Eight and a half hours playing time. 300 A3 pages of score. Difficulty level: unplayable. Anyone who voluntarily tackles the organ works by the British composer of Parsi descent Kaikhosru Shapurji Sorabji, born in 1892, is either crazy or crazy good. Definitely the latter applies to the British organist Kevin Bowyer: he takes on works that no one else has dared to touch; he is the repertoire's final opponent, so to speak.
No wonder, then, that Sorabji's compositions magically attract Bowyer. They are by far the most difficult works of music ever composed for organ – not only technically. Even their gigantic proportions go beyond any classical concert format. The Elbphilharmonie now offers a unique opportunity to experience Sorabji's eight-hour Organ Symphony No. 2, featuring Kevin Bowyer on the keys, pedals and manuals. An XXL sound experience in two parts, almost made for the Elbphilharmonie organ with its extensive technical and tonal potential.
In an interview Kevin Bowyer talks about the daily routine that revolves around fascination and surrender, his personal encounter with the composer and why it pays to wait eight and a half hours for the final chord.
The Sorabji Project
An eight-hour orgy of organ at the Elbphilharmonie: Kevin Bowyer performs Sorabji's Organ Symphony No. 2. The concert takes place in two parts, which may also be visited independently from one another.View the Concert Details (Part 1)
Sorabji's organ symphonies makes all those notoriously difficult contemporary pieces look like finger exercises.
The Sorabji Project: Interview with Kevin Bowyer
Kaikhosru Shapurji Sorabji's works have kept you company for quite a while – how did you first discover the composer?
I remember the day that I first discovered the composer. It was November 1979, I was a student at the Royal Academy of Music in London. I was very enthusiastic about organ music and I went to the library to look for new pieces. While I was standing at the back of the library, looking out through the window, I became aware of a big red score on the top shelf. It was the 1925 Curwen edition of Sorabji's Organ Symphony No. 1 – the »baby«. It only lasts for two hours. I looked through the score and was amazed how complicated it looked. Someone had written next to the last chord, »You need four hands to play this«, followed by six exclamation marks. From then on, I knew I wanted to play it – I just needed a challenge. Sorabji's been in my life ever since then.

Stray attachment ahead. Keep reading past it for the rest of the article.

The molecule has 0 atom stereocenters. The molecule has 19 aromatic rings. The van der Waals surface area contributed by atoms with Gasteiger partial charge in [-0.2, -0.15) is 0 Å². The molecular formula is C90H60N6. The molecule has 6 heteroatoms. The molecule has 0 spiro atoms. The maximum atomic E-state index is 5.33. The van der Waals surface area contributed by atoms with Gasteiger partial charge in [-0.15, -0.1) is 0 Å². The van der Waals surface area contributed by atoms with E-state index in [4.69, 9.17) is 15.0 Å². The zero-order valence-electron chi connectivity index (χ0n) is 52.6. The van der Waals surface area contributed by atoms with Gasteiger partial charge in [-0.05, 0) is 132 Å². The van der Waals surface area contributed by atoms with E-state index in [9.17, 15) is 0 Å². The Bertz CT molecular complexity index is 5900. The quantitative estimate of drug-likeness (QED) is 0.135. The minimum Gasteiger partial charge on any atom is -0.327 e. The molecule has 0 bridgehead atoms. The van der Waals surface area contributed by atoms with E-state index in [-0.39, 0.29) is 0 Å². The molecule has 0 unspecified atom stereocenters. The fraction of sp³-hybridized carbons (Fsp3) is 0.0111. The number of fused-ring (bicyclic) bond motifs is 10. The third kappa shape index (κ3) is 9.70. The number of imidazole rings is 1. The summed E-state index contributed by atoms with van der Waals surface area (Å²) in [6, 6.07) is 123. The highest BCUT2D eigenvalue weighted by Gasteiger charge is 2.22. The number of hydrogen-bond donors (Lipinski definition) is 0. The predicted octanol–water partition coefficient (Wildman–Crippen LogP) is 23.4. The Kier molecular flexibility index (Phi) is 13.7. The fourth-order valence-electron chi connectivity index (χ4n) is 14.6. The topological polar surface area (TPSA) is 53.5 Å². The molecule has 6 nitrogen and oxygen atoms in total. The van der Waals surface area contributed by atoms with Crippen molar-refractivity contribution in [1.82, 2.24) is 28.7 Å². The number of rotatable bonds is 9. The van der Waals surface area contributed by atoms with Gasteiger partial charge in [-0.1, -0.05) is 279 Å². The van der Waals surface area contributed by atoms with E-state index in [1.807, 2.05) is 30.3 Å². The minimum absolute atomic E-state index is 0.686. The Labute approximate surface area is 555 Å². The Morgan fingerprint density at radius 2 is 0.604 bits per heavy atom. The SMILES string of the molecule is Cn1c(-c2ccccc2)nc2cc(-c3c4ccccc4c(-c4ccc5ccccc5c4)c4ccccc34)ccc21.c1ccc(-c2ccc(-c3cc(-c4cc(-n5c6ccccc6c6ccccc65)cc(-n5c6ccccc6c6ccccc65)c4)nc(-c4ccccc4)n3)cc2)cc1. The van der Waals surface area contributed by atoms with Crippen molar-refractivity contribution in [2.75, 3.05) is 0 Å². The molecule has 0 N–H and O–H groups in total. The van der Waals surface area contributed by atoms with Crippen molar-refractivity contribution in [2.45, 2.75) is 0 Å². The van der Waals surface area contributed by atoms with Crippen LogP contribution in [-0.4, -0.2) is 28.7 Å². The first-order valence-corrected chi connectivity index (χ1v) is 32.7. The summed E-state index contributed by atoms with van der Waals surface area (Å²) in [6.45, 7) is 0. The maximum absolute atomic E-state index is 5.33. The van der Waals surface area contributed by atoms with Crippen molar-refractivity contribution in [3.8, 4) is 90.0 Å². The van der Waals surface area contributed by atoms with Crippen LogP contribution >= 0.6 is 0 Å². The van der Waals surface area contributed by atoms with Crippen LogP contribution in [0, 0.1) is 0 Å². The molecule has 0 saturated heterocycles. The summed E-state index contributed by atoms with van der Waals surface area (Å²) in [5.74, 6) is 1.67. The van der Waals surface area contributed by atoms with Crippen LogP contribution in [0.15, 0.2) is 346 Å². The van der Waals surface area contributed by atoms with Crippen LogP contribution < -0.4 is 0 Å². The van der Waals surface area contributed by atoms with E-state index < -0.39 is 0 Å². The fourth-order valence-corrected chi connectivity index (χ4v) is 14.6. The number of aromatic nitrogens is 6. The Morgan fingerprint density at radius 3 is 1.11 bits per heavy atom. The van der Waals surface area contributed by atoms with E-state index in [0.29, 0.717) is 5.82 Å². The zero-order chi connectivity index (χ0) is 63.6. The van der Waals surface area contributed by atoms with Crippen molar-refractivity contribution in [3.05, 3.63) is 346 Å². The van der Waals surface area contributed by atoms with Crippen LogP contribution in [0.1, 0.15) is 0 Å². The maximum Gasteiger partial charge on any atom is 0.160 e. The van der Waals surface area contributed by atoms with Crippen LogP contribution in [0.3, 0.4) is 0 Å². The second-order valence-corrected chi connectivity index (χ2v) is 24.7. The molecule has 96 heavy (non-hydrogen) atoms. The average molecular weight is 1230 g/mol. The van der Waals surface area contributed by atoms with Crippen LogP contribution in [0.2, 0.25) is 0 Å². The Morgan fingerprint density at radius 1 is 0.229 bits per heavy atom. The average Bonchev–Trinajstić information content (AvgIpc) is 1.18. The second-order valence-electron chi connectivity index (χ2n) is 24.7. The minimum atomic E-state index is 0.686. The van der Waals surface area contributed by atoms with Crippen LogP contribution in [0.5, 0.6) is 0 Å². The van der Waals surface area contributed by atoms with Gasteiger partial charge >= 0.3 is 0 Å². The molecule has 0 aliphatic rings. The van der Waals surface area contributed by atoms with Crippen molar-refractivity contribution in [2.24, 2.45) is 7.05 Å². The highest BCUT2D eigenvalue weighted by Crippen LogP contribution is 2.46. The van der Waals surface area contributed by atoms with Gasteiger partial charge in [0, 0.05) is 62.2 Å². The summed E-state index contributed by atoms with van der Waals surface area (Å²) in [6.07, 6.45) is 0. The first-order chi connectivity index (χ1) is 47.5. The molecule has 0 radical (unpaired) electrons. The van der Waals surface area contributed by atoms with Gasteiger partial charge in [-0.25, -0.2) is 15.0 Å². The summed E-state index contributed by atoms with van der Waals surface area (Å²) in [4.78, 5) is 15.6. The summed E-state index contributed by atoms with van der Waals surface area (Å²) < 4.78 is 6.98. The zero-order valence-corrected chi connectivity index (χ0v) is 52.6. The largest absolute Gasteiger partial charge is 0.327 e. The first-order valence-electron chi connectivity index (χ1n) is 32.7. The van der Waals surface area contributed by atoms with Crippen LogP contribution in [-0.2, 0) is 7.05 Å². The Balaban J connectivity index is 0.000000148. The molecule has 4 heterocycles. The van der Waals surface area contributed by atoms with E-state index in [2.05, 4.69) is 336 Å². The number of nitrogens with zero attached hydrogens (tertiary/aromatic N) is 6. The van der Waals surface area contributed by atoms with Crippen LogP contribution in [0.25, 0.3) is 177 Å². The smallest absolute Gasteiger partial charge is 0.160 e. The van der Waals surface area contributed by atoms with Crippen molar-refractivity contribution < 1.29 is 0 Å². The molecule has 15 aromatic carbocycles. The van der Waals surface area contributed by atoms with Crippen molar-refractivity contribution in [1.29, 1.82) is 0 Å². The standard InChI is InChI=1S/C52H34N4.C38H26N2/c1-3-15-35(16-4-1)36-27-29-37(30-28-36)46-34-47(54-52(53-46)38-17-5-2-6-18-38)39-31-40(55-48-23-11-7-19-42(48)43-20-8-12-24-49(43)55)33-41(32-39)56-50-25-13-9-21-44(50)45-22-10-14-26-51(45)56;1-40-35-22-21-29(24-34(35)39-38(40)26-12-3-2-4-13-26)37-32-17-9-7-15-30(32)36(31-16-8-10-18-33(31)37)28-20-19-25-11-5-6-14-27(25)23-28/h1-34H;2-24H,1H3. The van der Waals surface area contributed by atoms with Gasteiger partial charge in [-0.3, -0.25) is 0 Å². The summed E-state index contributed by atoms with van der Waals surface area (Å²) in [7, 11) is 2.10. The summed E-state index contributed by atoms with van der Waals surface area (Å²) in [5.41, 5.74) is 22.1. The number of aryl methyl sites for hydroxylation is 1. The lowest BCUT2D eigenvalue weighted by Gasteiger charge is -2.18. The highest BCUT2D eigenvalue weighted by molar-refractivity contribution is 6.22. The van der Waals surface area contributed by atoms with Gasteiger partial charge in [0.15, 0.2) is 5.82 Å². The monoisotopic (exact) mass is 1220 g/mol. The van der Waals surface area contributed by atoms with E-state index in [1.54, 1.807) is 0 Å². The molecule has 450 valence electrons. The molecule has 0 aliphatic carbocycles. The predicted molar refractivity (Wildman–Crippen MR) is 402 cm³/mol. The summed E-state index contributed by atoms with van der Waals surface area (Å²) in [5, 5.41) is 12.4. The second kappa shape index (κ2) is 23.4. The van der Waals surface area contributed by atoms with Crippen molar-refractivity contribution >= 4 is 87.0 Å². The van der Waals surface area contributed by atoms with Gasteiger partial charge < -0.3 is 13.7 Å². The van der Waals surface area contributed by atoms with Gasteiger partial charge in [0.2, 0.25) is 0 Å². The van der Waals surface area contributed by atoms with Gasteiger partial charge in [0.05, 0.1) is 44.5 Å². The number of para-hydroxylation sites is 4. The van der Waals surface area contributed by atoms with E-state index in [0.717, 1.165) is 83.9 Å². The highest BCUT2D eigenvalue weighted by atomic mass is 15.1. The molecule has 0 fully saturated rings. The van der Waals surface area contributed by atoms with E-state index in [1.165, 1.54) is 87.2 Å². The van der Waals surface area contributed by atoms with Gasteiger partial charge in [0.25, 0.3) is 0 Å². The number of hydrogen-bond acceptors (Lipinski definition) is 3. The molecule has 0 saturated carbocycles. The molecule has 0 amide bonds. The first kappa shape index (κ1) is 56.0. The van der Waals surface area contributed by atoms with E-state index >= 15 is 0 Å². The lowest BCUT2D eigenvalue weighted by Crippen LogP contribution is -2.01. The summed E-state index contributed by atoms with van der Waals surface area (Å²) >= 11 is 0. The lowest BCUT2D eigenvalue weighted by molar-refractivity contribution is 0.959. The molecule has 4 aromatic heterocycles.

The Composer: Kaikhosru Shapurji Sorabji
The British composer of Parsi descent lived from 1892 to 1988 and is one of the great, idiosyncratic talents in the history of music: he developed a completely independent style, which makes reference on the one hand to the music of his ancestors, on the other hand to composer colleagues such as Liszt, Scriabin and Busoni. Sorabji's hallmarks are highly complex rhythmic layers, ornaments and elaborate architectural structures in which he embedded his works. The composer lived in seclusion, worked as a music critic and essayist and is said to have spoken out against the performance of his works for decades.
The Organist: Kevin Bowyer
Kevin Bowyer is one of the most important organists and organ teachers of the present day. Born in England in 1961, he became known primarily for his performances and recordings of contemporary organ works, which are considered enormously difficult or even unplayable. His recordings features pieces by composers such as Charles-Marie Widor, Louis Vierne and Marcel Dupré and, most importantly, Kaikhosru Shapurji Sorabji. Bowyer's discography spans about 90 recordings across the organ repertoire of Bach, Brahms, Alain, Messiaen and Hindemith; he has taught at universities like Glasgow and Manchester. He first performed Sorabji's Organ Symphony No. 2 in 2010.